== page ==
Oblivion (The Complete Eighth Doctor Comic Strips Volume Three).

Comics The DWM strip made the change to colour superbly well, still able to provide moody imagery when required but also allowing for bright technicolour leading to a change in the shading of the Doctor's jacket from green to blue (which seemed like a huge decision which just shows how conservative the Eighth Doctor era was) and real expression in Izzy/Destrii's gills. This graphic novel also includes the short piece Character Assassination, drawn for a special issue about the Master but since it's about the Delgado model I'm saving that for when I finally try and catch up on my Third Doctor backlog. Yes, I'm the kind of fan who has piles of stories for particular incarnations unread or unheard.


Of everything there is to focus on in the story (the Doctor’s new jacket, Izzy’s new body), I’m slightly obsessed with the TARDIS interior. Although the general look is similar to the TV Movie, the focus is on a library which is I think how it's portrayed in the novels and is much the case in the tv series. There’s also that massively scenic element of opening up the ceiling to reveal the exterior view something which must have been considered for television too but perhaps would never quite look right. Plus there’s the fairy tale element of having the door acting as a portal into another world and has that quality from both directions. It’s a moment which tends to be cut from the strips for reasons of brevity, and sometimes, as here, it’s sadly missed.

Beautiful Freak

Having Izzy change species is really bold storytelling and for the first time in the comics, the story arc is much more about character than story. The Doctor’s big speech about changing shape is just how you would expect him to try to deal with the situation but of course he’s dead wrong and Izzy throws it back at him just as she should. She’s not just isolated from her body now, she’s isolated from her entire life and doesn’t even know how her body reacts to anything, even how to breath. The scenes were she attempts to regain some of her identity by wearing the clothes she originally wore when she joined the TARDIS are meant to seem hopeful, but really they’re chilling. At this point we’re meant to believe Destrii isn’t returning with her real body but even with hindsight, this is extremely effective.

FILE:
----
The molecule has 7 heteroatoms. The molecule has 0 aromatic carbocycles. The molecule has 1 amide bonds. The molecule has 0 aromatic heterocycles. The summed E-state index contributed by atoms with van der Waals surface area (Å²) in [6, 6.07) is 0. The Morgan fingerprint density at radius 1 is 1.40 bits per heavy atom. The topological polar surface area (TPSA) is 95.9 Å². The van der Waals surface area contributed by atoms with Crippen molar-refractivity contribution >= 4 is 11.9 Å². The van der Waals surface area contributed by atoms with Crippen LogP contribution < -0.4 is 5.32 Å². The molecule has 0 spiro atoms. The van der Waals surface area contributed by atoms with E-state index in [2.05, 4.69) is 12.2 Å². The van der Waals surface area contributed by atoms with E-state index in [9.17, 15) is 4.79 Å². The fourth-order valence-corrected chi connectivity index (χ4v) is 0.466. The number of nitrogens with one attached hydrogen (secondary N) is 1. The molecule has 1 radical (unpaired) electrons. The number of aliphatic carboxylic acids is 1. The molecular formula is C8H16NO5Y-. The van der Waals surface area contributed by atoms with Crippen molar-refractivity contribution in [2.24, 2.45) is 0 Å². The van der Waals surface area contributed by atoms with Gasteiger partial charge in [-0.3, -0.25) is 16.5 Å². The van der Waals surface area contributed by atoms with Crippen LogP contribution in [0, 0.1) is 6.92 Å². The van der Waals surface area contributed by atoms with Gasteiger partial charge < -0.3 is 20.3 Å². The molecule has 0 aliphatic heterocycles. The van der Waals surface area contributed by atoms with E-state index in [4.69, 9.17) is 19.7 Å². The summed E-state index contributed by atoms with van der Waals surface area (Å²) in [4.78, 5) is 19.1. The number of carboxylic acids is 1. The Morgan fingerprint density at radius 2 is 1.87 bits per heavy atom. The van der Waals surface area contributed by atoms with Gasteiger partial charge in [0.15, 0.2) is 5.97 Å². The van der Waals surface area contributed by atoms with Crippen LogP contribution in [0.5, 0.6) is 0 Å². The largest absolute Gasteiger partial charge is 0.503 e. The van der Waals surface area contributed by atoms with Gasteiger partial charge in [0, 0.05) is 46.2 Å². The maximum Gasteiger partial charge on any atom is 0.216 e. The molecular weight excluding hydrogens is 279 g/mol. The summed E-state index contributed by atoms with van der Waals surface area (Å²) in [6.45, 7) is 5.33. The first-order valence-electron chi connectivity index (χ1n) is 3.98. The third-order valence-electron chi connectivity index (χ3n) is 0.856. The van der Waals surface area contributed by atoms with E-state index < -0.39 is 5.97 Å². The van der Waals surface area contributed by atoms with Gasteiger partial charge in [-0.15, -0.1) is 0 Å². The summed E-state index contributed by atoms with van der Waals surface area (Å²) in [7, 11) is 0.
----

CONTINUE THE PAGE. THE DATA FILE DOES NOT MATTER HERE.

The Way of the Flesh

Four years before The Unquiet Dead, here’s a surprise celebrity historical which also backgrounds mortality albeit in a way which is utilised in a way which is closer to Army of Ghosts in terms of how it effects the local population. In keeping with the television series, we have the idea of Frida Kahlo and Diego Rivera with just enough accuracy for the purposes of the story, the former, thanks to her own condition, a way helping Izzy come to terms with her predicament ready for the next story in which it becomes vitally important. Reading this reminds me to watch the two biopics again at some point, Frida and The Cradle Will Rock, though it’s Salma Hayek and Alfred Molina’s voices from the former which spoke the dialogue in my head when reading this rather than Corina Katt Ayala and Ruben Blades from the latter.

Children of the Revolution